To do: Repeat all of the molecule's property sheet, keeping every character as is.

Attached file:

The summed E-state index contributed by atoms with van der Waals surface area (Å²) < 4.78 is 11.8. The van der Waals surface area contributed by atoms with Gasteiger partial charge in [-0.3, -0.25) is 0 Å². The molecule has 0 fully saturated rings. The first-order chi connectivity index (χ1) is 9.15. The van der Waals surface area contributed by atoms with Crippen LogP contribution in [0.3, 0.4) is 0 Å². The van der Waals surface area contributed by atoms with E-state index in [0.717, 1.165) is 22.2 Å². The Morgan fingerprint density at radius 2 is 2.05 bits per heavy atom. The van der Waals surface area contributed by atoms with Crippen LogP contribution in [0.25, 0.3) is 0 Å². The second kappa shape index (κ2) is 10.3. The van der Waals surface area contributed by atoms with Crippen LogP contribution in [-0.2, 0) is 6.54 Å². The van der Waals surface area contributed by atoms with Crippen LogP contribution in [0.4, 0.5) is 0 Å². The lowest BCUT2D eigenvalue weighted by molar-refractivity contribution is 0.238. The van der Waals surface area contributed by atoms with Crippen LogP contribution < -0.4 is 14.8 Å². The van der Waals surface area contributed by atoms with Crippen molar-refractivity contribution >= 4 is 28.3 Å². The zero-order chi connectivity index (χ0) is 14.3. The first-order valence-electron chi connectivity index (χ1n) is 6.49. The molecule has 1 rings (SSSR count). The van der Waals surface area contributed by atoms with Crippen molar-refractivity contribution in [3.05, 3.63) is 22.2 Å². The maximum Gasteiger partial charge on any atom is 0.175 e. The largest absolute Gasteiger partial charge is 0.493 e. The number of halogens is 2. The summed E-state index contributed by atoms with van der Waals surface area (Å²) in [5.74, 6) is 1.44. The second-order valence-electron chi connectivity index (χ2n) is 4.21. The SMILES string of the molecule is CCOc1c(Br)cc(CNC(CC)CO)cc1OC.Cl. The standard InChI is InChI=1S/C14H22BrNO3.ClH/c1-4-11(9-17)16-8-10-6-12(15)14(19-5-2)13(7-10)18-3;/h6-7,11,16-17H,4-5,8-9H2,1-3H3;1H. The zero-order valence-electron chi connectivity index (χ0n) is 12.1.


The summed E-state index contributed by atoms with van der Waals surface area (Å²) < 4.78 is 11.8. The van der Waals surface area contributed by atoms with Gasteiger partial charge in [-0.3, -0.25) is 0 Å². The molecule has 0 fully saturated rings. The first-order chi connectivity index (χ1) is 9.15. The van der Waals surface area contributed by atoms with Crippen LogP contribution in [0.3, 0.4) is 0 Å². The van der Waals surface area contributed by atoms with E-state index in [0.717, 1.165) is 22.2 Å². The Morgan fingerprint density at radius 2 is 2.05 bits per heavy atom. The van der Waals surface area contributed by atoms with Crippen LogP contribution in [0.25, 0.3) is 0 Å². The second kappa shape index (κ2) is 10.3. The van der Waals surface area contributed by atoms with Crippen LogP contribution in [-0.2, 0) is 6.54 Å². The van der Waals surface area contributed by atoms with Crippen LogP contribution in [0.4, 0.5) is 0 Å². The lowest BCUT2D eigenvalue weighted by molar-refractivity contribution is 0.238. The van der Waals surface area contributed by atoms with Crippen LogP contribution < -0.4 is 14.8 Å². The van der Waals surface area contributed by atoms with Crippen molar-refractivity contribution >= 4 is 28.3 Å². The zero-order chi connectivity index (χ0) is 14.3. The first-order valence-electron chi connectivity index (χ1n) is 6.49. The molecule has 1 rings (SSSR count). The van der Waals surface area contributed by atoms with Crippen molar-refractivity contribution in [3.05, 3.63) is 22.2 Å². The maximum Gasteiger partial charge on any atom is 0.175 e. The largest absolute Gasteiger partial charge is 0.493 e. The number of halogens is 2. The summed E-state index contributed by atoms with van der Waals surface area (Å²) in [5.74, 6) is 1.44. The second-order valence-electron chi connectivity index (χ2n) is 4.21. The SMILES string of the molecule is CCOc1c(Br)cc(CNC(CC)CO)cc1OC.Cl. The standard InChI is InChI=1S/C14H22BrNO3.ClH/c1-4-11(9-17)16-8-10-6-12(15)14(19-5-2)13(7-10)18-3;/h6-7,11,16-17H,4-5,8-9H2,1-3H3;1H. The zero-order valence-electron chi connectivity index (χ0n) is 12.1.